Just for the sake of information: If you are sure that the reed is the right size for your duduk, and you have unwrapped as much thread as you safely can before the reed falls out of the socket, and it is still flat of the note that it should be at (make sure you have the right note), then it is possible to sand the playing side of the duduk in order to shorten it up, and therefore sharpen the overall tuning. This is a very delicate procedure and you risk truly ruining your reed. Do not attempt this unless you are completely sure of what you are doing. In general, if you are buying decent reeds, then the reed makers have done this part for you and you should only need to do the fine tuning portion in order to adjust it to your particular duduk.
It is interesting to note that most duduk players eventually wind up with several duduks in the same key because the same reed in different duduks will be subtly different. In fact, some duduks are slightly sharper on the top and so they match well with a flatter reed, and some duduks have the ability to slightly flatten and round out the sound of a reed that might otherwise be too sharp in another instrument. On the other hand, this same duduk might seem slightly flat with another reed!
Playing the duduk:
The Armenian duduk is a very simple and organic instrument, and it allows for a great deal of individual expression. To begin, it requires a great deal of breath, so proper posture and being relaxed is important. The breath control is exactly like that of a singer, or an actor, in that you should breath from your diaphragm, and not your chest. Do not slouch, or bow your head, this will only block your breath/energy and make you work even harder to play the instrument! (see photo above)
The reed, while being quite large, only gets played at the very end, with only 1/4” to 1/2” being inserted into your mouth (see above photo). It should not touch your teeth, and your upper and lower lips should be secure on it just enough to make it vibrate without any loss of air. It is important to note that, unlike a clarinet, it does not need to be squeezed against the lips, because you can actually pinch off your sound. The cheeks are allowed to puff out a little, this actually helps your embouchure. The correct way to do a vibrato is by moving your lower lip only, and not by moving your jaw.
The fingers are relaxed, at ease, and slightly curved. It may help to think of this looseness as beginning in your arms, then flowing down into your wrists, and hands. The fingers are spaced in two separate ways, depending on the needs of the tune you are playing (see photo). In general, if you only need the top seven fingers (not counting the thumb hole), then the top hand uses three fingers and the bottom uses all four. However, if you will need all eight notes in the piece you will be playing, then both hands use all four fingers each (this includes using the thumb on the top hand, of course). Notice that between these two positions, there is a slight shift of where the fingers fall on the holes for the top hand only.
As mentioned in the tuning section, when you play the top four notes (#1 through #5 on the fingering chart), you will want to keep all of the notes on the lower hand closed. This not only will keep the top notes from being too sharp, it also allows more of your instrument to resonate and therefore the sound will be better. When you begin to play the duduk, you will soon learn that playing is tuning....You must always be adjusting the reed in order to keep your pitch correct, and you do this by getting it as close as you can with the bridle before you start, and then you have to use your lips and fingers while your playing. (Most likely this will mean that you will pinch the reed slightly for the lower notes, and release the reed for the higher ones).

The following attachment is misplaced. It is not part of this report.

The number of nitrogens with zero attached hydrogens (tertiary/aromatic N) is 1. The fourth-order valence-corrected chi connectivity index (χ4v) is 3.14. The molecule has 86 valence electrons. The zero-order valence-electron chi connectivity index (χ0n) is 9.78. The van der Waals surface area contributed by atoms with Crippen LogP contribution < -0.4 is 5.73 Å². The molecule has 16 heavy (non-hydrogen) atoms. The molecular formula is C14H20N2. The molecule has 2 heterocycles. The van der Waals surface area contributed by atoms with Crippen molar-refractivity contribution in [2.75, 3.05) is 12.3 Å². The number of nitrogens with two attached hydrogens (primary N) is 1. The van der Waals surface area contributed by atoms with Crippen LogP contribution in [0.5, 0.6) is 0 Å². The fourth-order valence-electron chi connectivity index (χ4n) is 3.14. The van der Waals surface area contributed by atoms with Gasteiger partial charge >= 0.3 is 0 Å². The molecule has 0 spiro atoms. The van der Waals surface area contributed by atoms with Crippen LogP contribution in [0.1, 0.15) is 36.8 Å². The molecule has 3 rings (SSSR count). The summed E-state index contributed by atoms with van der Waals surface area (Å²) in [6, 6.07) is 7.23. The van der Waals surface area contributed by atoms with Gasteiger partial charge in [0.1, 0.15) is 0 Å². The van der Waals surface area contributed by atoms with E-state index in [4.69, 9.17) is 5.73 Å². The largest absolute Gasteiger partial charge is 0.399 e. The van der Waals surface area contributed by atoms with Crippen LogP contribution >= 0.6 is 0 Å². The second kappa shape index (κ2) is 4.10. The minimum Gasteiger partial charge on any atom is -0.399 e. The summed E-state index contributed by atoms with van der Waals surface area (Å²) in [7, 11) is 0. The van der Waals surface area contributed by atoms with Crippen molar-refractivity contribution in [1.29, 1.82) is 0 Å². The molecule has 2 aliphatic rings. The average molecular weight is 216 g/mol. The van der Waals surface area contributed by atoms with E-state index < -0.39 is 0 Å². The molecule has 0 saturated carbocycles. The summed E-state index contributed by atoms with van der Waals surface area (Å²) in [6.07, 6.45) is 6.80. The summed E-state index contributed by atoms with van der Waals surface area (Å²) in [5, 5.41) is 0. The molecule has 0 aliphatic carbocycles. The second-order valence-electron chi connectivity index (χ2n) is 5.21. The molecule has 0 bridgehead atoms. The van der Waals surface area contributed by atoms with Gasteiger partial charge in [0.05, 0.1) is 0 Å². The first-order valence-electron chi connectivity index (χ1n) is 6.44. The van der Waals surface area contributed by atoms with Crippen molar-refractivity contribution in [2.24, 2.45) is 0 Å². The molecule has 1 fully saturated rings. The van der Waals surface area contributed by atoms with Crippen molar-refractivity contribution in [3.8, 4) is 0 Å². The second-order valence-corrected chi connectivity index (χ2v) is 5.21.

You should begin by playing the holes all the way off and on. Then when this becomes easier, start to work on your half-hole technique (see above photo). You will need to get a feel for where the actual note is (it’s good to use a piano) and then work on hitting it right from the start without it sliding around. You will also notice that you need to blow harder to maintain the volume as compared to the completely open notes. Then put it in sequence with other notes. You should ultimately be able to half-hole cleanly on every note, and not be able to tell which notes are full and which ones are half-holed.
It is interesting to note that in Armenia, duduks are traditionally played in pairs, with one person playing the melody and one person playing a continuous drone note called the “dam”, or “damkash”. In Armenia, it is common for the student to hold the note for the teacher as part of his learning the instrument because it helps to develop the muscles, as well as to perfect their intonation. This “circular breathing” is done by puffing up the cheeks with air while you are playing, then when you need to breath, you cut off the air in your throat At his point, you simultaneously use the reserved air in your cheeks to keep the note going as you refill your lungs through your nose. You then reengage your lungs and the note never falters...It may help to use an analogy here: think of the whole process as if you were releasing and then reengaging the clutch in the manual transmission of a car, while keeping it in the same gear. Your cheeks are the clutch.
Some Final Words:
While it may be true that the Armenian duduk has recently evolved along Western lines (namely that it is now diatonic and tuned in a major (natural) scale- thereby making it capable of holding it’s own with tempered instruments), it is not really a completely Western instrument. In fact, it’s expressiveness and style of play have it firmly rooted in the East. Perhaps it is because of this very dichotomy that it has the universal appeal that it does?...Who knows? One thing is for sure, though, and that is that even though the technique for playing the duduk may take years to perfect, when you finally get there, you will have attained a level of direct control and expressiveness that no other instrument can give you...which is probably what drew you to the duduk in the first place!...
Congratulations, and good luck.